Pilate even hides his desire for Judas' death from himself, but his head of security (Afranius in my edition - these e-books often confuse letter combinations which look similar such as fr and th) reads him like a book and manages to have Judas killed while maintaining the appearance of innocence of all concerned, and then leads Pilate through the use of the clues to see how he can construct a plausible story about Judas which allows him to believe the Romans are innocent and everything has been done to protect the informer.
I have read translations both by Glenny and by Pevear and Volokhovsky, and find Glenny infinitely more elegant. But at the moment I have the clunky PV version to hand. We find several clues to Pilate’s real intent in the first conversation with Afranius. The command to bury Jesus in secrecy and silence, and the “subtle understanding” of why Barabbas can no longer rebel, reflect an urbane cultivated veneer concealing absolute ruthless intent.

When Afranius returns for the second discussion, Pilate’s grin when given the bloody bag with thirty pieces of silver shows how easily he will reject Afranius’s initial demand to be tried for failure of duty. Afranius well understands this elaborate dance, and proceeds to word up Pilate to ensure their entirely false stories are consistent, to prevent any leak of cracks that might allow light to penetrate this darkness.

The Holmesian prediction of the Gethsemane murder site becomes the only possible truth once all other suggestions have been eliminated. His calm and weighty logic excludes the possibility that Pilate raises that a woman lured Judas out of town, while the reader is fully aware that is exactly what happened. Piling irony upon deception, Afranius notes that these vagabonds lack the big money needed to involve a woman in their plot, showing us how he must have bribed the woman he used to entice Judas out.

The utterly convincing alibi continues with the bizarre reasoning that Judas must have wanted to bury his money at Gethsemane. The constantly darting eyes indicate the real agenda of being able to sell this entirely fake account. The soldiers who allegedly lost Judas in the marketplace will receive a token reprimand, everyone will agree, and the whole episode will be buried and forgotten, a burial in line with the title of the chapter, a burial that the overlords expect will be as successful as their plan to bury Jesus Christ.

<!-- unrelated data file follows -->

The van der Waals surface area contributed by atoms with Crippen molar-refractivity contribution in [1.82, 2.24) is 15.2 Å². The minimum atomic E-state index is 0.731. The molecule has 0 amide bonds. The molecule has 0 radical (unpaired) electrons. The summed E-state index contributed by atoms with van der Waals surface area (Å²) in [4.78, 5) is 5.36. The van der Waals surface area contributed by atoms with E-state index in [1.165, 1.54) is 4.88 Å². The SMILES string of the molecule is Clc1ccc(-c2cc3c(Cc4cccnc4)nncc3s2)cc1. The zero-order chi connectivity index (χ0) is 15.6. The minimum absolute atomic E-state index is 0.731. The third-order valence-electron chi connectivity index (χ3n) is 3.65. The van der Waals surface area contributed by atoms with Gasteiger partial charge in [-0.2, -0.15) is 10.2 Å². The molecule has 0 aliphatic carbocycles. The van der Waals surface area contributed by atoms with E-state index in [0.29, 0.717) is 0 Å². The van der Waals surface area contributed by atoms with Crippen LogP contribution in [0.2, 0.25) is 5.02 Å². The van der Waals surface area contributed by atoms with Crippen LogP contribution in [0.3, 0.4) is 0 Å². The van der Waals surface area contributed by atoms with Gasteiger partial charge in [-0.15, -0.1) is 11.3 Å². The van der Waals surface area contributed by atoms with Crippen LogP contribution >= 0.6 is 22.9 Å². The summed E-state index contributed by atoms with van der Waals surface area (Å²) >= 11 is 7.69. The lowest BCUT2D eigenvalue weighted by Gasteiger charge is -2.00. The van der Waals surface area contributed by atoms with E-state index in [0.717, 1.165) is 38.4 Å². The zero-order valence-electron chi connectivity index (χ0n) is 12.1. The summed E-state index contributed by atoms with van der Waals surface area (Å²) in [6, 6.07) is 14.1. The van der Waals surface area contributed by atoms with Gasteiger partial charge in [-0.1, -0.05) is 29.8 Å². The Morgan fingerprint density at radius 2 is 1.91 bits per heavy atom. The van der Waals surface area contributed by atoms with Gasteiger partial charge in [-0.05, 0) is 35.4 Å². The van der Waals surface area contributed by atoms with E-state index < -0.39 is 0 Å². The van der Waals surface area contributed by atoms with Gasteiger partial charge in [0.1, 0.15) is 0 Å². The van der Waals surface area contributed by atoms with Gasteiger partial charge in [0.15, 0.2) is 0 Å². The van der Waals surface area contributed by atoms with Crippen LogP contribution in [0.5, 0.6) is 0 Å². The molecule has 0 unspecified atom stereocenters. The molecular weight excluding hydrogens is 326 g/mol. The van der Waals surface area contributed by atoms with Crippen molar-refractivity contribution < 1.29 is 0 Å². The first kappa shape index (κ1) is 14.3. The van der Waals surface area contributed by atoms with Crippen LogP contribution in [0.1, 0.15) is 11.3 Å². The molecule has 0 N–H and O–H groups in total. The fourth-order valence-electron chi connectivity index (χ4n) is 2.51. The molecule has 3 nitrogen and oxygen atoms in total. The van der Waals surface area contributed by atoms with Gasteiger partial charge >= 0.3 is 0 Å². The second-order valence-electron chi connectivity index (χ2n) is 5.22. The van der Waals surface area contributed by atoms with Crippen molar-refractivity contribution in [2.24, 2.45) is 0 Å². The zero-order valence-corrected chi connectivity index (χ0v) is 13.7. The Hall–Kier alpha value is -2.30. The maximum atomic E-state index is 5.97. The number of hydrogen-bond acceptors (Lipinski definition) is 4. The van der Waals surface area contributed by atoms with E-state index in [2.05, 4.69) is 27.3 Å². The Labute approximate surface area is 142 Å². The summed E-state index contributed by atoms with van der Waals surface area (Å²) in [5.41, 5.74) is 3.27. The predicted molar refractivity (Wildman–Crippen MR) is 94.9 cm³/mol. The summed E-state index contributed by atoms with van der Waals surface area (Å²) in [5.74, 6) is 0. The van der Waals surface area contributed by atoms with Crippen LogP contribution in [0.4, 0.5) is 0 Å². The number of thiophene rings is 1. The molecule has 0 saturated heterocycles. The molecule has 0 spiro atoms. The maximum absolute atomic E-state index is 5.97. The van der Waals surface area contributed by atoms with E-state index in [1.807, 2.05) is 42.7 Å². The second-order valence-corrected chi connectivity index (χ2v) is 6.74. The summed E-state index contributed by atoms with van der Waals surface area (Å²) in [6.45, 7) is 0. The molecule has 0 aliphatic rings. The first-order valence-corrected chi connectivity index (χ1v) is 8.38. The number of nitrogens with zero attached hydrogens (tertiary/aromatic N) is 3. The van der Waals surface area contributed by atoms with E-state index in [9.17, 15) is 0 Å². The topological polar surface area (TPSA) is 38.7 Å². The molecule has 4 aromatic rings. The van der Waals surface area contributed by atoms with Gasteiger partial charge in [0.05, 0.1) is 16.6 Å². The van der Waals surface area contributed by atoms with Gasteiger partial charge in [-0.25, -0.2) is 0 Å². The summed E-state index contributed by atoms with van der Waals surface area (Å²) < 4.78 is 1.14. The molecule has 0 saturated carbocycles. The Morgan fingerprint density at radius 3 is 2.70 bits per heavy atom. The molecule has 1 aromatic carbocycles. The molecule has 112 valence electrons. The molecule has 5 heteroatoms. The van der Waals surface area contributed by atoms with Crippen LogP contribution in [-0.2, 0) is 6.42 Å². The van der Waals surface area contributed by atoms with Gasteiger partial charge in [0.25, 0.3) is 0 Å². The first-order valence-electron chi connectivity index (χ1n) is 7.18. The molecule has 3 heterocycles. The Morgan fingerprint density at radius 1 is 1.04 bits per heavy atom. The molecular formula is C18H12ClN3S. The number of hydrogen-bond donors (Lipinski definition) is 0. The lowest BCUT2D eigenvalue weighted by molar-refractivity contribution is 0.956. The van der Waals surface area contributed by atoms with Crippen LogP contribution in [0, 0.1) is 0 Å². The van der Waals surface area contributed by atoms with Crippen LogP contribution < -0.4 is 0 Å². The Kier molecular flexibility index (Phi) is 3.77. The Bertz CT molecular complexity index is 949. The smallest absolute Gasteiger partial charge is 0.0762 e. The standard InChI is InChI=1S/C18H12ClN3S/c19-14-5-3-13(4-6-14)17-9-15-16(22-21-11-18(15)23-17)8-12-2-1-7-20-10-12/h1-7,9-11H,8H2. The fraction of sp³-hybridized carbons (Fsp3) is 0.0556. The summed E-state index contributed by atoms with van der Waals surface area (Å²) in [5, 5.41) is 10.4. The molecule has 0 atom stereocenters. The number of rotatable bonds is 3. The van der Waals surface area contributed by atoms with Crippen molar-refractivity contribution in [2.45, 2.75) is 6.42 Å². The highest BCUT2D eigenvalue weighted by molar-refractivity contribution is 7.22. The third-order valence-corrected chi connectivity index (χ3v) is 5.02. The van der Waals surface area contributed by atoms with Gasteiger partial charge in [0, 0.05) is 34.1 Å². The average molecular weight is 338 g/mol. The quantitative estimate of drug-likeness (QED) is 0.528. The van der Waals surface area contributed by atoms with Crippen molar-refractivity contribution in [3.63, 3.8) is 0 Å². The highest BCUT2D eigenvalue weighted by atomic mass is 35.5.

Harry Marks wrote:
The apparent references to Sherlock Holmes and the entire detective genre are haunting, as Afranius skillfully arranges the evidence (and its interpretation) so that what is publically known will exonerate the one who wishes to think of himself as innocent. "What is truth?" indeed.
The burial of truth by Pilate, with both Judas and Jesus, faces the nasty problem that truth has a habit of resurrecting itself. In the world of fake news, truth is what sells. The utter cynicism of the priority of myth over evidence involves elaborate effort to bury any incriminating detail, with the irony that the reader is well aware that these tactics of imperial control were subverted, according to the Gospel myth, by the rising of Christ at Easter.
Harry Marks wrote:
There might be some slight room for doubt that Afranius has his own agenda, but Pilate's praise for him and the mildness of the rebuke for "letting him escape" are fairly conclusive evidence (there it is again) that this was a silent co-conspiracy, in which everything hinges on the henchman's ability to interpret the true intention of the ruler and to arrange for plausible deniability.
Yes, that rogue theory was my first impression, but the astute triple cross, a deception that mirrors Calvary as the burial of the Judas story mirrors Pilate's plan for Christ, shows Bulgakov’s deeper appreciation of the Chekist mindset.
Harry Marks wrote:
In his story within a story, Bulgakov asks us to look beyond the cover stories and draw the obvious conclusions that are too dangerous to state.
Russian Dolls all the way down. As I mentioned, Brezhnev’s censors in 1966 did not like one little bit the discussion in this and the previous chapter about Christ’s view that cowardice is the greatest sin. So the danger in stating things more clearly is that the censors would simply ban the book, a problem that Bulgakov wrestled with in all his earlier novels and plays, given his background as an enemy of the people.

Pilate has dreams, including a walk on a moonbeam with Christ where Pilate boldly contradicts the messiah’s claim that cowardice is only one among the most terrible vices. Pilate says instead that cowardice is the most terrible vice, claiming for himself the high moral ground above Christ, and cites his military experience to prove his point. Bulgakov is mocking the nomenklatura, who loved to beat their breasts about their political courage in suppressing the kulaks while always making sure they were not the first to stop clapping when Stalin finished speaking, living lives of sheer intimidated terror.


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Harry Marks